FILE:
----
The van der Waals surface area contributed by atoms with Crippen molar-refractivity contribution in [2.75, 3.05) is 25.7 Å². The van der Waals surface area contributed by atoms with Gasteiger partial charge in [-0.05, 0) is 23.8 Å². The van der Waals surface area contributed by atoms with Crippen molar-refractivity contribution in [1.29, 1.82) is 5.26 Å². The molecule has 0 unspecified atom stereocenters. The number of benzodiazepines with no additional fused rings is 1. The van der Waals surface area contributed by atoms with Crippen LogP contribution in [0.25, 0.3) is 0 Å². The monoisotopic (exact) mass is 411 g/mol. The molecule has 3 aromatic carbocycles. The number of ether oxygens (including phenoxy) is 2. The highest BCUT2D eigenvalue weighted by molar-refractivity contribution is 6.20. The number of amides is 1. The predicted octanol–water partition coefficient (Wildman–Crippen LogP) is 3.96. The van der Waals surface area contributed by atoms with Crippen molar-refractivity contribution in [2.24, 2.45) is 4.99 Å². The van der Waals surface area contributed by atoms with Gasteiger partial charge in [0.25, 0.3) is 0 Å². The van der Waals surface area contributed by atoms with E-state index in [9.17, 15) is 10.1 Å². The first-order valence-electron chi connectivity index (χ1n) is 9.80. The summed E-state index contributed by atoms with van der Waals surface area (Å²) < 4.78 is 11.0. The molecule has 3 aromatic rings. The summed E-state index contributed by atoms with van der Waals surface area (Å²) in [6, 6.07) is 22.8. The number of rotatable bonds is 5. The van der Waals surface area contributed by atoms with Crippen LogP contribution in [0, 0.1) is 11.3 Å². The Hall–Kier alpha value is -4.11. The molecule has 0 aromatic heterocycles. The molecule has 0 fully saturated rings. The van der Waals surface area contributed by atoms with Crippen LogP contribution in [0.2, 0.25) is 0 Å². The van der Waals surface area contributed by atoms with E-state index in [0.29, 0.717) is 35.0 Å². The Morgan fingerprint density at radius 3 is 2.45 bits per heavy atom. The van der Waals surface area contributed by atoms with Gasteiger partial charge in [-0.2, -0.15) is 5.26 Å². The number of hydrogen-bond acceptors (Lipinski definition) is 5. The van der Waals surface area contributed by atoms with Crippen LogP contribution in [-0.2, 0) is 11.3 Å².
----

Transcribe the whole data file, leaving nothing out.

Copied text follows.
The van der Waals surface area contributed by atoms with Crippen molar-refractivity contribution in [2.75, 3.05) is 25.7 Å². The van der Waals surface area contributed by atoms with Gasteiger partial charge in [-0.05, 0) is 23.8 Å². The van der Waals surface area contributed by atoms with Crippen molar-refractivity contribution in [1.29, 1.82) is 5.26 Å². The molecule has 0 unspecified atom stereocenters. The number of benzodiazepines with no additional fused rings is 1. The van der Waals surface area contributed by atoms with Crippen LogP contribution in [0.25, 0.3) is 0 Å². The monoisotopic (exact) mass is 411 g/mol. The molecule has 3 aromatic carbocycles. The number of ether oxygens (including phenoxy) is 2. The highest BCUT2D eigenvalue weighted by molar-refractivity contribution is 6.20. The number of amides is 1. The predicted octanol–water partition coefficient (Wildman–Crippen LogP) is 3.96. The van der Waals surface area contributed by atoms with Crippen molar-refractivity contribution in [2.24, 2.45) is 4.99 Å². The van der Waals surface area contributed by atoms with Gasteiger partial charge in [0.25, 0.3) is 0 Å². The van der Waals surface area contributed by atoms with E-state index in [9.17, 15) is 10.1 Å². The first-order valence-electron chi connectivity index (χ1n) is 9.80. The summed E-state index contributed by atoms with van der Waals surface area (Å²) < 4.78 is 11.0. The molecule has 3 aromatic rings. The summed E-state index contributed by atoms with van der Waals surface area (Å²) in [6, 6.07) is 22.8. The number of rotatable bonds is 5. The van der Waals surface area contributed by atoms with Crippen LogP contribution in [0, 0.1) is 11.3 Å². The Hall–Kier alpha value is -4.11. The molecule has 0 aromatic heterocycles. The molecule has 0 fully saturated rings. The van der Waals surface area contributed by atoms with Crippen LogP contribution in [0.2, 0.25) is 0 Å². The van der Waals surface area contributed by atoms with E-state index in [0.29, 0.717) is 35.0 Å². The Morgan fingerprint density at radius 3 is 2.45 bits per heavy atom. The van der Waals surface area contributed by atoms with Gasteiger partial charge in [-0.2, -0.15) is 5.26 Å². The number of hydrogen-bond acceptors (Lipinski definition) is 5. The van der Waals surface area contributed by atoms with Crippen LogP contribution in [-0.2, 0) is 11.3 Å².